HOF in alarm design
About this topic
Alarm systems are used to communicate indications of abnormal process conditions or equipment malfunctions to system operators in order to support a response. It is important that alarms are well designed so that they produce the required response.
Relevance to rail
Alarms are used in many railway operational and maintenance environments to alert the driver, signaller or maintainer to a potentially dangerous situation. If the alarm system frequently raises false or unnecessary alarms, the operator or maintainer may start to ignore alarms that are raised on the basis that they are usually false alarms. This can lead to a risk that a real alarm is undetected by the operator. The alarm must also be clear and unambiguous so that the operator can understand and react to it appropriately.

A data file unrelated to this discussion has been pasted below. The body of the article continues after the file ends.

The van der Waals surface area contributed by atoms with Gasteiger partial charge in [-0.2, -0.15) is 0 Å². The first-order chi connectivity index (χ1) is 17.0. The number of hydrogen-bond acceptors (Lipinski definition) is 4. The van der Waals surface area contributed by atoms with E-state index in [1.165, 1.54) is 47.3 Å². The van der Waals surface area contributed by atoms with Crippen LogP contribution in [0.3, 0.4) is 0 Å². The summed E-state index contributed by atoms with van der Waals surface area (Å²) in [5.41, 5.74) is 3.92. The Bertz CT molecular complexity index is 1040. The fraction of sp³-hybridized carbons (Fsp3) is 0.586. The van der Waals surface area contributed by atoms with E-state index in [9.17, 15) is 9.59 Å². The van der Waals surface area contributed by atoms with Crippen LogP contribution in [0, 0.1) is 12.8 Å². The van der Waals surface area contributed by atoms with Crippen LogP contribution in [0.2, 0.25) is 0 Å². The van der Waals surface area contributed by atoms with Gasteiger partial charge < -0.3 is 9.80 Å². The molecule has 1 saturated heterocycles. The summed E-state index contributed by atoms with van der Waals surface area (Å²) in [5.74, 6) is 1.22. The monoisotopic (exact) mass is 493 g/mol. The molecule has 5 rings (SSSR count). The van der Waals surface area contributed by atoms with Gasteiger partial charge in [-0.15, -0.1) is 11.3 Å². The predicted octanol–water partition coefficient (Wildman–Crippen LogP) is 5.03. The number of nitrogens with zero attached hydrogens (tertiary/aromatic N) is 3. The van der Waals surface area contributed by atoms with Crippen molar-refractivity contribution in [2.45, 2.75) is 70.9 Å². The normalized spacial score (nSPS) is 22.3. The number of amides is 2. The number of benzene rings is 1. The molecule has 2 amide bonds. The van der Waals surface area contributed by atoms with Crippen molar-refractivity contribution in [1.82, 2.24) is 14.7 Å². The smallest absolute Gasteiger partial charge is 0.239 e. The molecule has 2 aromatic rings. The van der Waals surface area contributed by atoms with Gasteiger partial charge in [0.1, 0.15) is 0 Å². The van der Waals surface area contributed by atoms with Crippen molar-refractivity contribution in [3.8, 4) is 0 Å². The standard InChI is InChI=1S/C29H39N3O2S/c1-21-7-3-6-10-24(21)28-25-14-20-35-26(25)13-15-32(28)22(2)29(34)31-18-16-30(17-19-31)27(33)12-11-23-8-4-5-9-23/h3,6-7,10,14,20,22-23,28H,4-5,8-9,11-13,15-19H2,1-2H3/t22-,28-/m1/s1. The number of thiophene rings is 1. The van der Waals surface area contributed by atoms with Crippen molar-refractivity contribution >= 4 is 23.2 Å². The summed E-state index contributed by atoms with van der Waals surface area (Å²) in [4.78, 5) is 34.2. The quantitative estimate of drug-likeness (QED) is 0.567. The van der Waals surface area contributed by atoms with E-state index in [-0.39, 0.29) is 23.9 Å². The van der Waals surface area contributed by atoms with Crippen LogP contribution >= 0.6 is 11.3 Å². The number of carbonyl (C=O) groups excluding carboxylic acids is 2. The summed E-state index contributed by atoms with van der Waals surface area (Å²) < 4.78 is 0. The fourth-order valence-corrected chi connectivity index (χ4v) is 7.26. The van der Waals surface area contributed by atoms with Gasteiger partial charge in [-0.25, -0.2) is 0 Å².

Approaches and models
EN 62682 (2015) describes an approach to designing alarm systems so that they support and do not overwhelm operators. The approach is centred around the development of an alarm strategy for the system or environment which documents all the events to be alarmed, what they indicate and the potential consequences of leaving the situation unaddressed, the response they require from the operator, and the timeframe the response is required within. Based on this information, the alarms can be prioritised with only the most important alarms given strong attention-grabbing properties such as flashing lights or audible tones. The presentation of the alarm must be carefully considered in the context of the environment and the rest of the system. For example, audible tones are not suitable for noisy environments, and visual alarms must be located where the operator will be able to see them.
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